Ohio State University scientists said the 483-kilometer-wide (300-mile-wide) crater is now hidden more than 1.6 kilometers (one mile) beneath the East Antarctic Ice Sheet.
"Gravity measurements that reveal its existence suggest that it could date back about 250 million years -- the time of the Permian-Triassic extinction, when almost all animal life on Earth died out," the university said in a statement Thursday.
"Its size and location -- in the Wilkes Land region of East Antarctica, south of Australia -- also suggest that it could have begun the breakup of the Gondwana supercontinent by creating the tectonic rift that pushed Australia northward," they added.
Scientists believe that the Permian-Triassic extinction paved the way for the dinosaurs to rise to prominence.
The Wilkes Land crater is more than twice the size of the Chicxulub crater in Mexico's Yucatan peninsula, which marks the impact that may have ultimately killed the dinosaurs 65 million years ago.
The Chicxulub meteor is thought to have been 9.6 kilometers (six miles) wide, while the Wilkes Land meteor could have been up to 48.3 kilometers (30 miles) wide -- four or five times wider.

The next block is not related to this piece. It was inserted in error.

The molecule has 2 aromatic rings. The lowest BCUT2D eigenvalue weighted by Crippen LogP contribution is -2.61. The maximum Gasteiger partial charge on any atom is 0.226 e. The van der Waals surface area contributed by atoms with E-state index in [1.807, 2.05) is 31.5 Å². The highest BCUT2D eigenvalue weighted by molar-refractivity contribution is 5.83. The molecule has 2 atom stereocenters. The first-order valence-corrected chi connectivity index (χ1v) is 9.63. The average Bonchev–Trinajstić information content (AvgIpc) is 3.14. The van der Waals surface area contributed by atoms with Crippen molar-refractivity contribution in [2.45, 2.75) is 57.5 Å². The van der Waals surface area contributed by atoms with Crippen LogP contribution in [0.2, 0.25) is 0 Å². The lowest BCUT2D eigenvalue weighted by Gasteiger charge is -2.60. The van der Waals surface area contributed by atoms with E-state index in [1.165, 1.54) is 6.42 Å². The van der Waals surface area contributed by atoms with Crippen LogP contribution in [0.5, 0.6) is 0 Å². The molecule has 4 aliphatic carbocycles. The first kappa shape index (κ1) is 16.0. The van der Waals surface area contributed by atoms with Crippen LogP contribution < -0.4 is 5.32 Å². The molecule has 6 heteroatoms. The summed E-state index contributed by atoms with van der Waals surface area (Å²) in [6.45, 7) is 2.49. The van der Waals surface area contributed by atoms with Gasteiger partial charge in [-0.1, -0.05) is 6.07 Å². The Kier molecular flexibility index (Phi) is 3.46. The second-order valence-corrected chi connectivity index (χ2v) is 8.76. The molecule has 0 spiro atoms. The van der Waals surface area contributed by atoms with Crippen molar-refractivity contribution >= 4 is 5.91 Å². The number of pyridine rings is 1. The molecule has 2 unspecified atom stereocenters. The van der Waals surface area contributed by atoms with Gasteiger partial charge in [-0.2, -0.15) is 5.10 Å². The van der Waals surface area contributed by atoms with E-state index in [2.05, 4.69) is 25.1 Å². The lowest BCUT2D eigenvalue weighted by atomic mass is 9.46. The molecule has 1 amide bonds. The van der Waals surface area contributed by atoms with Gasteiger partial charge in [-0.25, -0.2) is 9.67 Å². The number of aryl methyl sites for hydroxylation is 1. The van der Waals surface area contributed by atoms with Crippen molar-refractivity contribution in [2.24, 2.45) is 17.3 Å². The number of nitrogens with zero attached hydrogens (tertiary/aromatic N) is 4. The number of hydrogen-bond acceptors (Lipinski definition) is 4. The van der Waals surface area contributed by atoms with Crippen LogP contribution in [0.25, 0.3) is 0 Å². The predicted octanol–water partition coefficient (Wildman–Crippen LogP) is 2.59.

"This Wilkes Land impact is much bigger than the impact that killed the dinosaurs, and probably would have caused catastrophic damage at the time," said Ralph von Frese, a professor of geological sciences at Ohio State.
He and Laramie Potts, a postdoctoral researcher in geological sciences, led the team that discovered the crater. They collaborated with other Ohio State and NASA scientists, as well as partners from Russia and South Korea. They reported their preliminary results in a recent American Geophysical Union Joint Assembly meeting in Baltimore, Maryland.
Some 100 million years ago, Australia split from the ancient Gondwana supercontinent and began drifting north, pushed away by expansion of a rift valley into the eastern Indian Ocean. The rift cuts directly through the crater, so the impact may have helped the rift to form, von Frese said.
The more immediate effects of the impact, however, would have devastated life on Earth. "All the environmental changes that would have resulted from the impact would have created a highly caustic environment that was really hard to endure. So it makes sense that a lot of life went extinct at that time," he said."